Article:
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Buddhism-Based Therapy
Gabriel Ellis, PhD


Therapy that brings together the best of contemporary psychology with Buddhist practice and self-development for long lasting solutions

I developed Buddhism-based Therapy combining my experiences in more than a decade of psychotherapy, twenty years of meditation, and my PhD research in original Buddhism. Buddhism as spiritual practice and science of the mind develops self-love, self-examination, ownership, curiosity, energetic peace, conditionality, and individuality. I use these aspects when I conduct sessions – whether in individual work or in couple counselling.


I also look at life holistically, knowing that in the end it is necessary to integrate self-development, relationship, family, work, and friendship. This individually adapted approach counters the by now normal fragmentation of life and encompasses contemplation, meditation, action, and communication.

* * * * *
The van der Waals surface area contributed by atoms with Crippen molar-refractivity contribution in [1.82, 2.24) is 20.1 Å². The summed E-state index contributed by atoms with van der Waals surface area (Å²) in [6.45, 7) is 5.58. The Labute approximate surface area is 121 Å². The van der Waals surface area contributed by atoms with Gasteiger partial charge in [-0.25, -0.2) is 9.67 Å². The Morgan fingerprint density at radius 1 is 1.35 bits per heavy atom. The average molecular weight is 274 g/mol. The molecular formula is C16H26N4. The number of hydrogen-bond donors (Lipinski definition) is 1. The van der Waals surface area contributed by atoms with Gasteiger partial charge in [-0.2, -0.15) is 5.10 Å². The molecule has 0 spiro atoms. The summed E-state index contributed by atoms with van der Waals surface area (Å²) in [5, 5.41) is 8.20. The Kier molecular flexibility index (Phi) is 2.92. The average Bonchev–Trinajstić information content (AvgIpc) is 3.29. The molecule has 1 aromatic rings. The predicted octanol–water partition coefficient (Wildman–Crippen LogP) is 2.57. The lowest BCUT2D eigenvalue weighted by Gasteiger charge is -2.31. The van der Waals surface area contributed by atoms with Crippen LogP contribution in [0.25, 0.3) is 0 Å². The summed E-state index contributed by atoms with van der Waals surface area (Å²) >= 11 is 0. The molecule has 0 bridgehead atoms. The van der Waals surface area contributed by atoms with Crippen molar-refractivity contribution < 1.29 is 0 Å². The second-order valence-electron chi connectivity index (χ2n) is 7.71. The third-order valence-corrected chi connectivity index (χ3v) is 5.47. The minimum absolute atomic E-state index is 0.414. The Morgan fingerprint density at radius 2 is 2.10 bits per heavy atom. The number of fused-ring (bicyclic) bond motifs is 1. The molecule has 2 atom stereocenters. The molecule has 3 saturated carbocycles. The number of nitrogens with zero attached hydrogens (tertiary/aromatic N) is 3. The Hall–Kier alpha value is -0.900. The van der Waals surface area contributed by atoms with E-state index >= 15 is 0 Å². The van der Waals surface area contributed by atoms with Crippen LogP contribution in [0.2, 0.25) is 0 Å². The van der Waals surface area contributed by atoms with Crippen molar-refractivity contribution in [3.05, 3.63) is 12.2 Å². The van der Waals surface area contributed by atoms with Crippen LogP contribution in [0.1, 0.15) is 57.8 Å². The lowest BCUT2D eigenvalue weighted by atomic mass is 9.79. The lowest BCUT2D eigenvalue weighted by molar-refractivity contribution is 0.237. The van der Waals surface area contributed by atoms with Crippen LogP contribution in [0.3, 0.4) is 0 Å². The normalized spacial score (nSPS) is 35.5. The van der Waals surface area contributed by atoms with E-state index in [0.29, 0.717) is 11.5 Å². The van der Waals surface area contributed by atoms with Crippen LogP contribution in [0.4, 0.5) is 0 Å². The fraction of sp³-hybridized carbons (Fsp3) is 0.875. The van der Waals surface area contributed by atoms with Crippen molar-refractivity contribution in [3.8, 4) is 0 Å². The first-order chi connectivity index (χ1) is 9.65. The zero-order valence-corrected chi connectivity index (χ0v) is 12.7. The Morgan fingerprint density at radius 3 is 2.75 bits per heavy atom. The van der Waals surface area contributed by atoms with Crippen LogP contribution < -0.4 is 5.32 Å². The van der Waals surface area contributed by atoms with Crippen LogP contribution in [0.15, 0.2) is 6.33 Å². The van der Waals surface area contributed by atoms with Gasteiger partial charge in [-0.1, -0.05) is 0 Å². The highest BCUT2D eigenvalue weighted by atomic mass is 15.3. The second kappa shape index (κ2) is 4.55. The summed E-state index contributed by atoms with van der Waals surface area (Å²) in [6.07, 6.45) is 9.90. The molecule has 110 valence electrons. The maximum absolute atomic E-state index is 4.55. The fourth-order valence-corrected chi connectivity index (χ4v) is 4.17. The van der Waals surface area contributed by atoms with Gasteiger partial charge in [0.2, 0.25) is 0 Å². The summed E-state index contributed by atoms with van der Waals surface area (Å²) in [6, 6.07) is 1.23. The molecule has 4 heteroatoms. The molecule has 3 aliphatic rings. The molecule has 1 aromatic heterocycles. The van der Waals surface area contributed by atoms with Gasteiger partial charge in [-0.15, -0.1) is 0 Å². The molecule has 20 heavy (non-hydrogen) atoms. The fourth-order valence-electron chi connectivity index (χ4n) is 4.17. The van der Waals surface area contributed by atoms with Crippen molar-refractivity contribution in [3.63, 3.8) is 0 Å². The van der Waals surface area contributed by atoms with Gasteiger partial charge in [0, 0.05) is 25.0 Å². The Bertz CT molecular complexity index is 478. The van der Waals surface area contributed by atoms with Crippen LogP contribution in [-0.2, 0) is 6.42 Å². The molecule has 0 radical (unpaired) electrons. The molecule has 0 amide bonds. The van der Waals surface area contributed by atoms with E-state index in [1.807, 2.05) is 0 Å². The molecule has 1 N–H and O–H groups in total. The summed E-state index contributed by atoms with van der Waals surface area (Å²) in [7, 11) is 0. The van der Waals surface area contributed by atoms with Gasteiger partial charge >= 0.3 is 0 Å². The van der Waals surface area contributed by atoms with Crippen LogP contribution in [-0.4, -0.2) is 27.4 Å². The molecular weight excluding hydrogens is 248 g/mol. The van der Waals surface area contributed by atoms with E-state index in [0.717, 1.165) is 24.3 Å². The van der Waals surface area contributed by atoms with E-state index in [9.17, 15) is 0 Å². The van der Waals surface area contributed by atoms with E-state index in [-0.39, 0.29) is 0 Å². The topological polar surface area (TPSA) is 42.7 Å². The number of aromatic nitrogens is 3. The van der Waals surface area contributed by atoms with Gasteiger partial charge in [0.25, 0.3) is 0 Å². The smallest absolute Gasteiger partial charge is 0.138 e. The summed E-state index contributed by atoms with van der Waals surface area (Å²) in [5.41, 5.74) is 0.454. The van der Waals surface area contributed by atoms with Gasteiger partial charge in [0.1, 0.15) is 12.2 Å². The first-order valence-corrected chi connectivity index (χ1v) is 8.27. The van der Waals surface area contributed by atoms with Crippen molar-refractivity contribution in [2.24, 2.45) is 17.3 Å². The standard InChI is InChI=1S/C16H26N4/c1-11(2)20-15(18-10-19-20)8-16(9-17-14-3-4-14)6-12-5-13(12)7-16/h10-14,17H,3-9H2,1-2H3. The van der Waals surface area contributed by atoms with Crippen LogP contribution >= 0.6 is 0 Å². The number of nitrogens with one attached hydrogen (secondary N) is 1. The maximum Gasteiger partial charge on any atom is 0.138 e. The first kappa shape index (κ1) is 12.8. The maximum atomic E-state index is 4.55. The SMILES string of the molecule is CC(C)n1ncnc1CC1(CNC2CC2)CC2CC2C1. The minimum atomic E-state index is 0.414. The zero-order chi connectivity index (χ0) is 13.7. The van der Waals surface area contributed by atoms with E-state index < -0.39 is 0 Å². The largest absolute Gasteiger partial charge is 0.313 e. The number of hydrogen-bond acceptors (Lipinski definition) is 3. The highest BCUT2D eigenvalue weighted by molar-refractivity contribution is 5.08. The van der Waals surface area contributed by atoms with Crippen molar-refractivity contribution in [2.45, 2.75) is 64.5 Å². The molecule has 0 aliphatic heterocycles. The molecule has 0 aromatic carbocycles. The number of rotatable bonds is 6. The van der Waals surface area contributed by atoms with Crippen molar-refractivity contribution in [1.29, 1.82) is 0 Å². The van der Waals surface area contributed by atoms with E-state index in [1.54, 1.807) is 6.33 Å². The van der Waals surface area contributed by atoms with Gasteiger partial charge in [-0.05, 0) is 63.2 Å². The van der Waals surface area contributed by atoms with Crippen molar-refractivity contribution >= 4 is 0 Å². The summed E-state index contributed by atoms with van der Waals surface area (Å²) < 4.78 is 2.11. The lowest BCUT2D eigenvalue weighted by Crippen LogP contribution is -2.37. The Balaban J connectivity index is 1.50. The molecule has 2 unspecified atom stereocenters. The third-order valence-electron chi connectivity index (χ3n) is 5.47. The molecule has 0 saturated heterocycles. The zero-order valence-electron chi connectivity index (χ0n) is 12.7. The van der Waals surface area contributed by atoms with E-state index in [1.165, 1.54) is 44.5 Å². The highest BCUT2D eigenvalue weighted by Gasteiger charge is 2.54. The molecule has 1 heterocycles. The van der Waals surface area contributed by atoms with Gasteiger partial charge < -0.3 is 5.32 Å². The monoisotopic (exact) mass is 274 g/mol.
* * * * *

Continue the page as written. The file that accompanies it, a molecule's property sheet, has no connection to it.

Introduction to Buddhism-Based Therapy.mp3Gabriel Ellis
00:00 / 17:57

The seven principles of Buddhism-based Therapy


Self-love is a key attitude of caring for and forgiving ourselves. We embrace our inner critic with kindness, look for the needs behind it and satisfy them gradually.



We look at our thoughts, feelings, and acts clearly, without shame, fear, or blaming others. Thus we release our unconscious from protecting us from the pain of feeling insufficient or helpless.



We take responsibility for our life situation and the fulfillment of our needs. Together with self-love and self-examination we rebuild a healthy intuition and integrate our experience.




A playful attitude of openness and curiosity provides the necessary mental space and lightness to make true discoveries in self-development.


energetic peace

We welcome change in a calm and wholesome way, with self-love and compassion. We engage in meditation and contemplations to develop a peaceful and energetic mind.



Mental states are maintained by a flow of energy. With ownership, meditation and therapeutic dialogue we carefully allow the unconscious to redirect our mental energies to wholesome states.



In our personal journey we question the values and attitudes of society. This freedom is challenging but allows us to stand on our own and have deep interactions with others beyond the social persona.


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